Z1 is a linking group which is the residue of a hydroxyl-reactive reagent; for example, where p is 2, Z1 can be, for example, ##STR1## --CH2 C6 H10 CH2 --, --CH2 C.tbd.CCH2 --, ##STR2## --CH2 --b, --CO--, --CH2 CH2 OCH2 CH2 --, --Si(R)2 --, or --RPO-- where R represents a non-functional monovalent organic group, such as lower alkyl, e.g. methyl or aryl, e.g. phenyl, or, where p is 3, Z1 can be, for example, C6 H3 (CO--3, CH3 CH2 C(CH2 --3, ##STR3## or C6 H3 (CH2 --3, where R is as defined above, or, where p is 4, Z1 can be, for example, C(CH2 --4, C6 H2 (CO--4, or ##STR4## and Z2 is the group formed from a linking reagent which reacts with hydroxyl groups by an addition process, e.g, where p is 1, Z2 can be, for example, --CONHCH2 CH2 OCOC(CH2)═CH2, or, where p is 2, Z2 can be, for example, --CONH(CH2)b NHCO, CH3 C6 H3 (NHCO--)2, or C6 H4 (NHCO--2, and, where p is 3, Z2 can be, for example, C6 H3 (NHCO--)3.

The following is a description of illustrative reaction schemes for the preparation of the above-described hydroxyl-terminated polyepichlorohydrin products of this invention. These schemes generally involve known conventional techniques, such as the use of hydroxyl-blocking reagents which is described, for example, by H. M. Flowers, "Protection of the Hydroxyl Group", p. 1001-1044, in "The Chemistry of the Hydroxyl Group", Part 2, S. Patai, Ed., Interscience Publishers, New York (1971), and C. B. Reese, Ed., "Protection of Alcoholic Hydroxyl Groups and Glycol Systems," p. 95-120, in "Protective Groups in Organic Chemistry", J. F. McOmie, Ed., Plenum Press, New York (1973).

As illustrated by the following schemes, the hydroxyl-terminated polyepichlorohydrin products of this invention can be made by polymerizing epichlorohydrin with an active-hydrogen-containing initiator, e.g. an alcohol, which is conventional (Schemes II-1, -2) or preferably contains one blocked, primary hydroxyl group (Schemes III, IV-1, 2, V-1, 2). The resulting secondary hydroxyl-containing polyepichlorohydrin intermediate is preferably reacted with a cyclic or blocked, primary hydroxyl-producing, hydroxyl-reactive, chain-extending reagent (Schemes IV-1 or -2), or with a connecting reagent that reacts by a condensation mechanism (Scheme V-1) or addition mechanism (Scheme V-2) to connect the polyepichlorohydrin chains via their said secondary hydroxyl groups, and chemically or thermally removing the hydroxyl-blocking groups, where present, from the resulting extended or connected polyepichlorohydrin. Alternatively (Scheme III), the polyepichlorohydrin intermediate made using said blocked initiator is chemically or thermally unblocked to yield the product of the invention.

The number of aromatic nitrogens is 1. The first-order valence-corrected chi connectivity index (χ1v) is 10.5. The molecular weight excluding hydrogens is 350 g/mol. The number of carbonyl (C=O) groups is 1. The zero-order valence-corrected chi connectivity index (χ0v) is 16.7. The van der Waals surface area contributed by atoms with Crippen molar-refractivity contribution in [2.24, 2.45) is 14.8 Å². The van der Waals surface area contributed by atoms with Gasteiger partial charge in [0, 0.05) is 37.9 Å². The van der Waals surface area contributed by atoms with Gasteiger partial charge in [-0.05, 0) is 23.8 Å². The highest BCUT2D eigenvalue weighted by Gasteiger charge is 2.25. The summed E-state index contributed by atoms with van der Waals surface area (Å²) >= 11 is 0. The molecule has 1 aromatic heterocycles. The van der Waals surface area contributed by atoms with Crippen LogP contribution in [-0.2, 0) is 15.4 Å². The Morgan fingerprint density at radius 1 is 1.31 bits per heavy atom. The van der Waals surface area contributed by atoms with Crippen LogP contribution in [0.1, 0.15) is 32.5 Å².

For the products of above general formula II-1 a secondary hydroxyl-terminated polyepichlorohydrin, A, such as described in the above-described patents, e.g, U.S. Pat. No. 4,431,845, is reacted with a cyclic, primary hydroxyl-producing, hydroxyl-reactive, chain-extending reagent, B, e.g, ethylene oxide or butyrolactone, in the presence of cationic ring-opening catalyst, e.g., BF3, which reaction is illustrated by the following scheme. ##STR5##

For the products of above general formula II-2, a polyepichlorohydrin, A, like that described for Scheme II-1 is reacted with a blocked, primary hydroxyl-producing, hydroxyl-reactive, chain extending reagent, C, in the presence of an acid acceptor, such as sodium carbonate, 2,6-dimethylpyridine, or magnesium oxide. Representative chain extending reagents for this purpose are ##STR6## The resulting product, a blocked, primary hydroxyl-terminated polyepichlorohydrin, D, is then treated, for example thermally or chemically, e.g. with a dilute acid, to unblock intermediate D to yield the product of formula II-2. The above-described reaction and treatment are illustrated by the following scheme. ##STR7## C represents the blocked, primary hydroxyl-producing, hydroxyl-reactive, chain-extending reagent having a divalent organic linking group R2, a first leaving group L1, and second leaving group L2 such that L1 can be displaced or undergo addition under conditions which do not affect L2, the polymer backbone, or the pendant groups. L2 can be removed under conditions which do not cleave the linkage between (E)n and R2 or the ether linkage in the polyepichlorohydrin chain or adversely affect the pendant chloromethyl groups.

For the products of general formula III, the polymerization of epichlorohydrin is initiated with an active hydrogen-containing, preferably hydroxyl-functional, blocked-hydroxyl initiator, F, and the terminal primary hydroxyl group in the resulting polymer, J, is unblocked by chemically or thermally removing the blocking group. A scheme for the preparation of products of formula III is as follows: ##STR8## L3 in the above scheme is a leaving group which is stable to the polymerization conditions but removable under conditions which do not disrupt the linkage between R3 O and (E)n or the ether linkages in the polyepichlorohydrin chain and do not adversely affect the pendant chloromethyl groups. Representative blocked initiators, F, which can be used in Scheme III are